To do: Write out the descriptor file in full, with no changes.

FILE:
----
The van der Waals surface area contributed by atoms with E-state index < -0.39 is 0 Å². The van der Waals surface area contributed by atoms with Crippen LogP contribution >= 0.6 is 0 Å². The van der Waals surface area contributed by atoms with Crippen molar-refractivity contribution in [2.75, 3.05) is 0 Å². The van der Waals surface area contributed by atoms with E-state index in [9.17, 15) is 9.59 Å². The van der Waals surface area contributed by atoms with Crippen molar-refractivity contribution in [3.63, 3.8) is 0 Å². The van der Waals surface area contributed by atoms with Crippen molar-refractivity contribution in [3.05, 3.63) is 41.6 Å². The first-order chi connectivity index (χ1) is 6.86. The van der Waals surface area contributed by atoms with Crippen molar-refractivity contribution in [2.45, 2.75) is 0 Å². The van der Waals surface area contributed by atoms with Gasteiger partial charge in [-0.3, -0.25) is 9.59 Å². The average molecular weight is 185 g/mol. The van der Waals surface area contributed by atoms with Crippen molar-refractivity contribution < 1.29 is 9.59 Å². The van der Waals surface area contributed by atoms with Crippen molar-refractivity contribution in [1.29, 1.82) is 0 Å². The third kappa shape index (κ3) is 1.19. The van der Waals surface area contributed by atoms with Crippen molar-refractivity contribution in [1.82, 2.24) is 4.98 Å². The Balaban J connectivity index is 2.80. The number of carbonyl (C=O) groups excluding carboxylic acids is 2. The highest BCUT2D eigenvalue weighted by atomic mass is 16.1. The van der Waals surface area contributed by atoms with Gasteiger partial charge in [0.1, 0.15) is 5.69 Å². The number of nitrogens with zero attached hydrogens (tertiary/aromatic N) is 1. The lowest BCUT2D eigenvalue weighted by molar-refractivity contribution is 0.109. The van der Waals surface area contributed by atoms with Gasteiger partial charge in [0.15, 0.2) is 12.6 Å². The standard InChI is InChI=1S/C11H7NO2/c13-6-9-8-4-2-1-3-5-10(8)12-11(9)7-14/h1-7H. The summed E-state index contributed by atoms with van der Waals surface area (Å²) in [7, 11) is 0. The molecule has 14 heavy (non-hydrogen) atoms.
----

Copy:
The van der Waals surface area contributed by atoms with E-state index < -0.39 is 0 Å². The van der Waals surface area contributed by atoms with Crippen LogP contribution >= 0.6 is 0 Å². The van der Waals surface area contributed by atoms with Crippen molar-refractivity contribution in [2.75, 3.05) is 0 Å². The van der Waals surface area contributed by atoms with E-state index in [9.17, 15) is 9.59 Å². The van der Waals surface area contributed by atoms with Crippen molar-refractivity contribution in [3.63, 3.8) is 0 Å². The van der Waals surface area contributed by atoms with Crippen molar-refractivity contribution in [3.05, 3.63) is 41.6 Å². The first-order chi connectivity index (χ1) is 6.86. The van der Waals surface area contributed by atoms with Crippen molar-refractivity contribution in [2.45, 2.75) is 0 Å². The van der Waals surface area contributed by atoms with Gasteiger partial charge in [-0.3, -0.25) is 9.59 Å². The average molecular weight is 185 g/mol. The van der Waals surface area contributed by atoms with Crippen molar-refractivity contribution < 1.29 is 9.59 Å². The van der Waals surface area contributed by atoms with Crippen molar-refractivity contribution in [1.29, 1.82) is 0 Å². The third kappa shape index (κ3) is 1.19. The van der Waals surface area contributed by atoms with Crippen molar-refractivity contribution in [1.82, 2.24) is 4.98 Å². The Balaban J connectivity index is 2.80. The number of carbonyl (C=O) groups excluding carboxylic acids is 2. The highest BCUT2D eigenvalue weighted by atomic mass is 16.1. The van der Waals surface area contributed by atoms with Gasteiger partial charge in [0.1, 0.15) is 5.69 Å². The number of nitrogens with zero attached hydrogens (tertiary/aromatic N) is 1. The lowest BCUT2D eigenvalue weighted by molar-refractivity contribution is 0.109. The van der Waals surface area contributed by atoms with Gasteiger partial charge in [0.15, 0.2) is 12.6 Å². The standard InChI is InChI=1S/C11H7NO2/c13-6-9-8-4-2-1-3-5-10(8)12-11(9)7-14/h1-7H. The summed E-state index contributed by atoms with van der Waals surface area (Å²) in [7, 11) is 0. The molecule has 14 heavy (non-hydrogen) atoms.